Thursday, August 18, 2016

The Stranger's Return 1933

Today's post has been written especially for In the Good Old Days of Classic Hollywood's Second Annual Barrymore Trilogy Blogathon.

The Stranger's Return is a film that is overwhelmingly hard to track down, because MGM did not renew the rights to Phil Stong's original story. Back in 2014, Warner Brothers did clear the rights to show it at TCM's Film Festival and TCM aired it on their television station at that time. I was fortunate to catch the television showing of it that year and hoped that increased showings and a Warner Archive DVD release were in the works. Sadly, I've not seen or read anything else about the movie since then.

It's always disappointing when a film is lost to the public due to rights issues, but it is devastating when said film is as exceptional as this one. Directed by King Vidor, The Stranger's Return is a masterful pre-code with commanding performances by its leads Lionel Barrymore, Miriam Hopkins, and Franchot Tone. Top-notch secondary actors Stuart Erwin, Beulah Bondi, Grant Mitchell, and Irene Hervey round out the cast.

Divorcee Louise Storr (Miriam Hopkins) arrives on the Storr family farm in need of fresh air and a new life. The farm is maintained by the crotchety Grandpa Storr (Lionel Barrymore), who has a manipulative and gossipy bunch of family members living with him. Stuart Erwin plays Simon, a drunken, but big-hearted farmhand. Grandpa Storr warms to his granddaughter Louise immediately. Louise is fearless and quickly identifies with the land as equally as her grandfather does. With Lionel turning in an outstanding performance as the curmudgeonly patriarch, Grandpa Storr lovingly softens when he interacts with Louise.

Masked in rivalry, Grandpa Storr also maintains a soft spot for neighboring farmer Guy Crane (Franchot Tone). An educated man, Guy is torn between his love of the family farm and his ties to tradition and the forceful pull of great adventure in other lands of which he's read. Guy and Louise recognize this common duality in their characters and are attracted to one another. Bound by integrity, Guy and Louise must decide whether or not to abandon the stable goodness of their families (Guy is a husband and father) and the land in order to pursue the passion they feel.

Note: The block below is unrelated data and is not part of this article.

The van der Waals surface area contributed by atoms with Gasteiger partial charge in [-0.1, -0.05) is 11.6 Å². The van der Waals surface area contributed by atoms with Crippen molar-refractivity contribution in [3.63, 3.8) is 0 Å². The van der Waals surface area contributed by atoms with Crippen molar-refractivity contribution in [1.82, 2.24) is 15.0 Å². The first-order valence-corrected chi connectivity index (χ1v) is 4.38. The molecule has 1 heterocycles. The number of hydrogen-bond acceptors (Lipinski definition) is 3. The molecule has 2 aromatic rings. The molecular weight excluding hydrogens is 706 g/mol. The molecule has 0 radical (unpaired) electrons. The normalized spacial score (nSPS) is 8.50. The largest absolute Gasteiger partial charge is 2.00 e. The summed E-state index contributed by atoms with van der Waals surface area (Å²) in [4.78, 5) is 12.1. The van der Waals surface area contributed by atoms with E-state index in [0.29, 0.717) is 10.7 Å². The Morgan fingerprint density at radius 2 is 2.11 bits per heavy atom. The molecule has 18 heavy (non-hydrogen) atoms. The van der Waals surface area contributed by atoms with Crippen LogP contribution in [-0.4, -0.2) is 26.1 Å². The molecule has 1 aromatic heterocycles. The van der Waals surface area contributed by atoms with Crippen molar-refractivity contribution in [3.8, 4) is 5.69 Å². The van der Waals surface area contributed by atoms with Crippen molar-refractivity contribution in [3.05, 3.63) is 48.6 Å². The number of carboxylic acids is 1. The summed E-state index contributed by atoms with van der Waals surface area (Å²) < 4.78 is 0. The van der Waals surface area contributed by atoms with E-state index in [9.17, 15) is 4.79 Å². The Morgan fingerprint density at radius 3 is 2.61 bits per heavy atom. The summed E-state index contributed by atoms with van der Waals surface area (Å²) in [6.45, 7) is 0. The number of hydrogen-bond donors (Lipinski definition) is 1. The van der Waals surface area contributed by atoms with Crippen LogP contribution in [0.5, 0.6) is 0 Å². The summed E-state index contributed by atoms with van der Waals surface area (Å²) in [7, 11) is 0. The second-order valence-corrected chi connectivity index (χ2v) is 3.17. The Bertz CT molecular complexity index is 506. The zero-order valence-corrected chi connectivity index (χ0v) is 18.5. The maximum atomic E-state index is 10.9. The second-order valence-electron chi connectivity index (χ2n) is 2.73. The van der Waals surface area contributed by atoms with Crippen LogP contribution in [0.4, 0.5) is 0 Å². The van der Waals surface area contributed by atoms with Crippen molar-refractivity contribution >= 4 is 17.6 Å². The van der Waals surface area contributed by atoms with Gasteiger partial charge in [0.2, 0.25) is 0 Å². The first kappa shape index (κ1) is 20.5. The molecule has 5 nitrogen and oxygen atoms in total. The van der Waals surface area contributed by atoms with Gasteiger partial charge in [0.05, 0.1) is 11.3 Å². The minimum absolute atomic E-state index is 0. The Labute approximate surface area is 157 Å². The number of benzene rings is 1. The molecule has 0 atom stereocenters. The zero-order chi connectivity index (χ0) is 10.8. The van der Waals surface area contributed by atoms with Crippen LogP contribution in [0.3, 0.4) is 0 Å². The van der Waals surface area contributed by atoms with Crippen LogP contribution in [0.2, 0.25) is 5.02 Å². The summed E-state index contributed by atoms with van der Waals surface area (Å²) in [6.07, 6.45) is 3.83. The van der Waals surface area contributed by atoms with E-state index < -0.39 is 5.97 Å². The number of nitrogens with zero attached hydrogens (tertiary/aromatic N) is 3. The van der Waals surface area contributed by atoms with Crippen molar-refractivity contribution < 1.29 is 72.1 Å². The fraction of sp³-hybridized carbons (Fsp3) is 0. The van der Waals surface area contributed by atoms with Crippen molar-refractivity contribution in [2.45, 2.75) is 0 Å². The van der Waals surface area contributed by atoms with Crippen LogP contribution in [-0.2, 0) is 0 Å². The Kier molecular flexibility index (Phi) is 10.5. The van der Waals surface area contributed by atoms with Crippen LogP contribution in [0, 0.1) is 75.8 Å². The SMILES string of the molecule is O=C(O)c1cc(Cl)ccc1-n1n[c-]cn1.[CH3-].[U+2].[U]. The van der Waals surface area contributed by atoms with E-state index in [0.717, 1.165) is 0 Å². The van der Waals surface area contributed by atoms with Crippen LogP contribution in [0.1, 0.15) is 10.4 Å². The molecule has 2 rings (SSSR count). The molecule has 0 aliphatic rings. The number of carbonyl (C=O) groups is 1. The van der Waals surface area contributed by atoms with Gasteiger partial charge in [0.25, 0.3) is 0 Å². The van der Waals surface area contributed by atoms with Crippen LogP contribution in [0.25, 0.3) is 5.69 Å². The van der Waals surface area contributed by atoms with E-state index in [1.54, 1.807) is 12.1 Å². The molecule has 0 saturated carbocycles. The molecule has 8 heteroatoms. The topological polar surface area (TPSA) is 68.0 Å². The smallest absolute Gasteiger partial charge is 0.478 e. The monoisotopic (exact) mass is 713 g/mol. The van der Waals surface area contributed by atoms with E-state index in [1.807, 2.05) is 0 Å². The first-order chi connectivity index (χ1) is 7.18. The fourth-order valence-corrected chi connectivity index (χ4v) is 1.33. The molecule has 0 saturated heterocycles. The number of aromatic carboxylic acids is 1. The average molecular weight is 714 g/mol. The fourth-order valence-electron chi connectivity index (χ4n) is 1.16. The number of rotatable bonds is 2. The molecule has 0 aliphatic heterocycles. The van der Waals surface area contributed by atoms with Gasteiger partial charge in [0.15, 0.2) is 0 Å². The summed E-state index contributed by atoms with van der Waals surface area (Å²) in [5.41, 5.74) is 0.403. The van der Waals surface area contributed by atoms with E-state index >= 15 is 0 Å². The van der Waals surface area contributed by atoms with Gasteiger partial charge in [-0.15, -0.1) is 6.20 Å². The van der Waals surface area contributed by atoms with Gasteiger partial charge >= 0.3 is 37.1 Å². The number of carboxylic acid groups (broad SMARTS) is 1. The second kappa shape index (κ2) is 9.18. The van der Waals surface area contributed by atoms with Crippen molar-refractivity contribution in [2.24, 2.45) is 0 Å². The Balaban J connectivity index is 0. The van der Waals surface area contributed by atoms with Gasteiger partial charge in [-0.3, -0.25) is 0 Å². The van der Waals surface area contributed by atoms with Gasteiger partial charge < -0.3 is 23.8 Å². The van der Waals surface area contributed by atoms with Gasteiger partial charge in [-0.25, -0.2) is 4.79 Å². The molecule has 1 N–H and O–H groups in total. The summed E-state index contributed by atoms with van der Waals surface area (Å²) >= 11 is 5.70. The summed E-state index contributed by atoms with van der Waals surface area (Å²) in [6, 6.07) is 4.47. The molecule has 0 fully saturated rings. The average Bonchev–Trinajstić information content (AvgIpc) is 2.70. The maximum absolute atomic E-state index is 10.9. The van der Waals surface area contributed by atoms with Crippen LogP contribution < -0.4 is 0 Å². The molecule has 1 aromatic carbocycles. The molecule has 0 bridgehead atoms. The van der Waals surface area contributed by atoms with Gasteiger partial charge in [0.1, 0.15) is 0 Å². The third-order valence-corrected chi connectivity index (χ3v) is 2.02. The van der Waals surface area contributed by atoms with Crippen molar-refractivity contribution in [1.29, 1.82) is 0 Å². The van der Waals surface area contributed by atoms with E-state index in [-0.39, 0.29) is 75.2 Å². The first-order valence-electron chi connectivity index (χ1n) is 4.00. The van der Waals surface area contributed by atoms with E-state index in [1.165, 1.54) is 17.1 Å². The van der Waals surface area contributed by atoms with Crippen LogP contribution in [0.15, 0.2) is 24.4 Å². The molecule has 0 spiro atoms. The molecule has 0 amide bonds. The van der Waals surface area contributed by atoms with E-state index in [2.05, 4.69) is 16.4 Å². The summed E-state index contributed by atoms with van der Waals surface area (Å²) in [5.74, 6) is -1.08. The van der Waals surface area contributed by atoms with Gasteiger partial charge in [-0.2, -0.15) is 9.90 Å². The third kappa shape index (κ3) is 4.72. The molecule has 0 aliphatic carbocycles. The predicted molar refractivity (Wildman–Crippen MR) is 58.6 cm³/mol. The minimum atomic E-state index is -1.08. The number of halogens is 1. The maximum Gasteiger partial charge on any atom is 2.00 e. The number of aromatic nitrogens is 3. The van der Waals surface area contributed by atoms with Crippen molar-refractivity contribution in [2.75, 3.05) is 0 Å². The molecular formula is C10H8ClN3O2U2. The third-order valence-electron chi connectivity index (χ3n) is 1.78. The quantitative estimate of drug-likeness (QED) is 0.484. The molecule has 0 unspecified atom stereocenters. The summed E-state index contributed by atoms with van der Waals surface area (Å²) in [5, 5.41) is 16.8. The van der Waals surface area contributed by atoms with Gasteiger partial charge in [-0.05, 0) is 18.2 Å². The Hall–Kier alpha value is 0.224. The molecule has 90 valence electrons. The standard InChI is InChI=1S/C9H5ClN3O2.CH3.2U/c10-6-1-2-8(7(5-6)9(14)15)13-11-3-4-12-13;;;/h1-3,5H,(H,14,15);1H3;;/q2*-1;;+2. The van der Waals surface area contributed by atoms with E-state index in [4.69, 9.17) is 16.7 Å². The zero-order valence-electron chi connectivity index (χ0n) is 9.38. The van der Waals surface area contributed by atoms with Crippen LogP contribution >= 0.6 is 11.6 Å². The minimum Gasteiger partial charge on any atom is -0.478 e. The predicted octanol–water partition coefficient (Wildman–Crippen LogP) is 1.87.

Barrymore's performance is incredible throughout the film, but viewers will really be impressed when his character pulls a great ruse on everyone that reasserts his control. It's a fantastic scene that is perfectly tailored to Barrymore's strengths as an actor. The Stranger's Return features superior performances by all its actors. Guy Crane is a stand-out performance of Franchot's. It's one of those films I'd recommend to those who know Franchot only as the wealthy love interest to Joan and Jean. Just as Grandpa Storr is perfectly tailored to Barrymore's strengths, the sensitive, complicated Guy Crane is an ideal character for Franchot to inhabit. Likewise, Miriam Hopkins is flawless as the torn, but courageous Louise Storr. It's a shame that this film has been tossed aside due to licensing rights. It deserves to be recognized as the exemplary pre-code film it is. I sense that a DVD release is in the future. I just hope it's not as far off in the future as I fear.

The New York Times reviewed:
Mr. Barrymore, in a part that was made in heaven for him, plays with lusty vigor and humor, and his performance is entirely delightful. Miriam Hopkins, as his granddaughter, has never been more effective. Franchot Tone is intelligent, honest and sensitive as the educated farmer from next door.
If you'd like to read more about The Stranger's Return, check out the great write-ups at TCM, Leonard Maltin's site, and at—although I obviously wasn't too crazy about Pre-Code Danny's "Franchot Tone is no Clark Gable" quip. (He's not supposed to be Clark Gable. There already is a Clark Gable. Clark and Franchot have two completely different acting styles and that's OK. Hollywood is big enough for a Clark Gable and a Franchot Tone!...end of rant.)

To read all about the wonderful Barrymore family, check out all the entries over at In the Good Old Days of Classic Hollywood.

All images are from movie magazines digitized at Media History Digital Library

1 comment:

  1. I have just seen this film and it is a masterpiece on so many levels. It is also ageless, though probably even more relevant today because of the Back-to-the-land movement, than it would have been say thirty of forty year ago. I'd be interested in looking at the original text too, even if it was just to see how all the undercurrents of emotion and turmoil played out in the written word. I'll also take a look at all the links you've included in your review. Thanks for posting and all the very best from Normandie, Sue